"In construing the uninsured motorist provision of an automobile insurance policy, the determination of whether a vehicle was `occupied' by a claimant at the time of an accident must take into account the immediate relationship the claimant had to the vehicle, within a reasonable geographic perimeter. Where a claimant under uninsured motorist coverage was not, and did not intend, to be a passenger in the insured vehicle for purposes of transportation, and where that claimant was not entering or exiting the vehicle, the trial court erred in finding that the claimant was insured as having `occupied' that vehicle."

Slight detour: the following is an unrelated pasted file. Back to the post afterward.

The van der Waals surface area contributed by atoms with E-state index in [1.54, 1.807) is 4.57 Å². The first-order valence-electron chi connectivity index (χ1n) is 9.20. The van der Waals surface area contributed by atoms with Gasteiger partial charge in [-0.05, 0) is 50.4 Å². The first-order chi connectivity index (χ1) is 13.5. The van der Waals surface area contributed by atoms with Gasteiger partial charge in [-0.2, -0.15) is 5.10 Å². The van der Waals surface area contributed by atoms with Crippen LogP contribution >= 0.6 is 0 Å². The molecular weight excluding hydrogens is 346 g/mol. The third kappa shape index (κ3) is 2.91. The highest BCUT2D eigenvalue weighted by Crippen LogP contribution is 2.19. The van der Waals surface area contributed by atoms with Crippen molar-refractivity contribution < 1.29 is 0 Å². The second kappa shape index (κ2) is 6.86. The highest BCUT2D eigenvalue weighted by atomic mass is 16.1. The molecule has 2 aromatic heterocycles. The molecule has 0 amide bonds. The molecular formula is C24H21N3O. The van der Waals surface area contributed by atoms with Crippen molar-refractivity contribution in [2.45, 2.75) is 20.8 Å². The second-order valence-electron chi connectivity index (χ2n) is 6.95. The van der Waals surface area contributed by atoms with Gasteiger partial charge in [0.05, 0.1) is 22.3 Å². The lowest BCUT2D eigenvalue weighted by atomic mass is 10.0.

The insurance policy Motorists Mutual had issued to Dures contained a section entitled "Uninsured Motorists Insurance." That section provided that Motorists Mutual would pay all sums which the insured would be legally entitled to recover as damages from the owner or operator of an uninsured vehicle because of bodily injury sustained by the insured. "Insured" was defined, inter alia, as any person "while occupying an insured highway vehicle." Occupying "means in or upon or entering into or alighting from" a vehicle. Motorists Mutual maintains that claimants were not "occupying" the insured vehicle and are therefore not entitled to recovery. While it is readily apparent that they were not "in," "entering into" or "alighting from" Dures' car, it is not clear whether they were "upon" it.